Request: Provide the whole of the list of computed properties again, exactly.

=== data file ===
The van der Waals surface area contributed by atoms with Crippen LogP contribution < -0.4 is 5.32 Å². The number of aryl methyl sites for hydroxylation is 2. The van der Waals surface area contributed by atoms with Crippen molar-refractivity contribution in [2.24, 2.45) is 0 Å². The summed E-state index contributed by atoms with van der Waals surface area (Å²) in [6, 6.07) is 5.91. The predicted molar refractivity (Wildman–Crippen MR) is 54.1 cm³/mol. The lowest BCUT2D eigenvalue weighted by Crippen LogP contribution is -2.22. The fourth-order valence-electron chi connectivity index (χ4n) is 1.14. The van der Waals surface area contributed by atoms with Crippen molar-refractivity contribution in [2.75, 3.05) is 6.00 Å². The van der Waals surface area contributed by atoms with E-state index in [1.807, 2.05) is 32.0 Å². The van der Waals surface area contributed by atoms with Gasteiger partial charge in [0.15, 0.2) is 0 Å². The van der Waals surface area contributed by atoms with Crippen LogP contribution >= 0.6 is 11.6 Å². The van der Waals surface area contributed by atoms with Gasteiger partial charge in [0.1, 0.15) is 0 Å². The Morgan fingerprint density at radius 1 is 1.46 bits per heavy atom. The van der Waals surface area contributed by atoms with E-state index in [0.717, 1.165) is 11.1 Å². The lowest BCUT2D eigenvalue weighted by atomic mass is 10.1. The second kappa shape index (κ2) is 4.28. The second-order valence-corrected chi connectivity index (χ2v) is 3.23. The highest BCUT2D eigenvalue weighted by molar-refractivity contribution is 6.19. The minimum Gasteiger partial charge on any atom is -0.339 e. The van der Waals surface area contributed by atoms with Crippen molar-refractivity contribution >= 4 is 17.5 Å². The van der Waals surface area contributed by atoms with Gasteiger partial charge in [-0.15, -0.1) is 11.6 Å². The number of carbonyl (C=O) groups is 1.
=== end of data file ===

The van der Waals surface area contributed by atoms with Crippen LogP contribution < -0.4 is 5.32 Å². The number of aryl methyl sites for hydroxylation is 2. The van der Waals surface area contributed by atoms with Crippen molar-refractivity contribution in [2.24, 2.45) is 0 Å². The summed E-state index contributed by atoms with van der Waals surface area (Å²) in [6, 6.07) is 5.91. The predicted molar refractivity (Wildman–Crippen MR) is 54.1 cm³/mol. The lowest BCUT2D eigenvalue weighted by Crippen LogP contribution is -2.22. The fourth-order valence-electron chi connectivity index (χ4n) is 1.14. The van der Waals surface area contributed by atoms with Crippen molar-refractivity contribution in [2.75, 3.05) is 6.00 Å². The van der Waals surface area contributed by atoms with E-state index in [1.807, 2.05) is 32.0 Å². The van der Waals surface area contributed by atoms with Gasteiger partial charge in [0.15, 0.2) is 0 Å². The van der Waals surface area contributed by atoms with Crippen LogP contribution >= 0.6 is 11.6 Å². The van der Waals surface area contributed by atoms with Gasteiger partial charge in [0.1, 0.15) is 0 Å². The Morgan fingerprint density at radius 1 is 1.46 bits per heavy atom. The van der Waals surface area contributed by atoms with E-state index in [0.717, 1.165) is 11.1 Å². The lowest BCUT2D eigenvalue weighted by atomic mass is 10.1. The second kappa shape index (κ2) is 4.28. The second-order valence-corrected chi connectivity index (χ2v) is 3.23. The highest BCUT2D eigenvalue weighted by molar-refractivity contribution is 6.19. The minimum Gasteiger partial charge on any atom is -0.339 e. The van der Waals surface area contributed by atoms with Crippen molar-refractivity contribution >= 4 is 17.5 Å². The van der Waals surface area contributed by atoms with Gasteiger partial charge in [-0.15, -0.1) is 11.6 Å². The number of carbonyl (C=O) groups is 1.